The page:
Densho Digital Archive
Topaz Museum Collection
Title: Bob Utsumi Interview
Narrator: Bob Utsumi
Interviewer: Megan Asaka
Location: Emeryville, California
Date: July 31, 2008
Densho ID: denshovh-ubob-01-0008

<Begin Segment 8>

MA: So let's talk then about December 7, 1941, the day Japan bombed Pearl Harbor, and your memories of that day and how you heard about the, the news.

BU: Okay. I was, on December 7th, at that time, I was in a local theater. And it was Sunday, and a couple of us, I forgot who I was with, we were in a local theater in Oakland, and we... I don't recall them interrupting the movie, but others say they did, but I don't recall that. But what I do recall was walking home from the theater back to the studio. I remember these newspaper boys, at that time they had boys selling newspapers on the street corners yelling, "Extra, extra, read all about it," type of things, and "Japs bomb Pearl Harbor." Couple things about that, "Japs," I never liked that term, I always took offense to it, bombed Pearl Harbor, but where was Pearl Harbor? I had no idea where Pearl Harbor was until I got home and, of course, no TV then. We, my folks had the radio on, and then found out that... well, soon as we found that out, that "Japs bombed Pearl Harbor," I knew things weren't good, and I just kind of had a sinking feeling, I remember. And then later on, got home, and I don't know, all kinds of reaction. Even though I'm Sansei, it just felt that my (ancestors) betrayed me by bombing Pearl Harbor, you know, bombing the United States. And I remember having that kind of a feeling, mixed feeling. And then fear because right after that (when) the war as it progressed went to the Philippines. And of course, we had a lot of Filipino -- not a lot, but we had Filipinos in that Chinatown area. And we had these blackouts, and at one of the blackouts, while we're in the studio, we heard the front plate glass window break, and went out there, and there was this pool ball that somebody had thrown through the plate glass window.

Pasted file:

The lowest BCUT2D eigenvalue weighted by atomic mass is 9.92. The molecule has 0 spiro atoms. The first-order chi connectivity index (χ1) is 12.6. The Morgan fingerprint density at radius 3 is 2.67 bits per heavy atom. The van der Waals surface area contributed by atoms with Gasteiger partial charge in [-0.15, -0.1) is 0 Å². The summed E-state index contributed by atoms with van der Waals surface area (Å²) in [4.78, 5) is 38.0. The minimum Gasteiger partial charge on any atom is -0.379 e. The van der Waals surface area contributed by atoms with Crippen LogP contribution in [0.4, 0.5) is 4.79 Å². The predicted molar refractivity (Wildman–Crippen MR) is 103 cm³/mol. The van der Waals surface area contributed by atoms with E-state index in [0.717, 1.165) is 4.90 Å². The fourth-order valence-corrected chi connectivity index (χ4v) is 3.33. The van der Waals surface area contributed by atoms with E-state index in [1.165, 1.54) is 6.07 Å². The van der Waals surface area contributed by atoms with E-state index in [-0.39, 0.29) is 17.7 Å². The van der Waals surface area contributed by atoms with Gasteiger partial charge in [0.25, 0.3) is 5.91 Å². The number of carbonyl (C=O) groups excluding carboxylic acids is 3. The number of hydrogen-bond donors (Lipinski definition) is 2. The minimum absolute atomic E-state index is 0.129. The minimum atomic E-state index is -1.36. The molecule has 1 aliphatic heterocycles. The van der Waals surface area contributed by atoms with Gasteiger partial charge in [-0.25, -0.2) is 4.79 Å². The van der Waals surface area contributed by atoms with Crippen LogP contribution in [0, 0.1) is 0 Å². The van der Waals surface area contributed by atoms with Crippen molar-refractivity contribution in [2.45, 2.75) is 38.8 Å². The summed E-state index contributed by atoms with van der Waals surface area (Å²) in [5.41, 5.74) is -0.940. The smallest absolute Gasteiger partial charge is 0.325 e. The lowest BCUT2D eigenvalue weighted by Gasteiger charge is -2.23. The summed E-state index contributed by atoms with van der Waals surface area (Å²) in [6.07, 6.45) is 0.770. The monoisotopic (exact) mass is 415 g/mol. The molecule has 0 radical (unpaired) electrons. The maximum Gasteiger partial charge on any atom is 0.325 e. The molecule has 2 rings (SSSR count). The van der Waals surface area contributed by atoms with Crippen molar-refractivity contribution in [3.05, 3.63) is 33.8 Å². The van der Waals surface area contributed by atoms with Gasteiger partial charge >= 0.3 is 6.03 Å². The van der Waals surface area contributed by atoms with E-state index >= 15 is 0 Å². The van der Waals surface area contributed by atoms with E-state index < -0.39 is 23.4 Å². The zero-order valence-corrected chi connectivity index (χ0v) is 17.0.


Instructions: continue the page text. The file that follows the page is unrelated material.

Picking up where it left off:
MA: Did you feel from the Filipino community that there was some ill feelings?

BU: We assumed that it was. Never proved that, but we just assumed it was because the Filipinos were, they were taking a beating in the South Pacific at that time. And this was not December 7th but sometime after that. And sometime, during one of the blackouts, there were a couple of incidents out in the Stockton area somewhere where somebody got shot and killed. But there wasn't an awful lot of it, but just enough to scare the heck out of you. So we were always, you know... oh, then I had one incident that scared the heck out of me, was again, downtown Oakland, and I ran into one of my elementary school buddies, Bill Smith. And I'm... was he in uniform? I forgot now. I think he was in uniform. Anyway, Bill and I were just talking there on the street, and some drunk comes up to me, sailor I believe now, he grabs my arm. And he says, "You a Jap?" And I said, "No," and ran, broke away and ran like heck. Scared the heck out of me. But that, that's the only overt incident that I experienced while in Oakland.

<End Segment 8> - Copyright ©2008 Densho and the Topaz Museum. All Rights Reserved.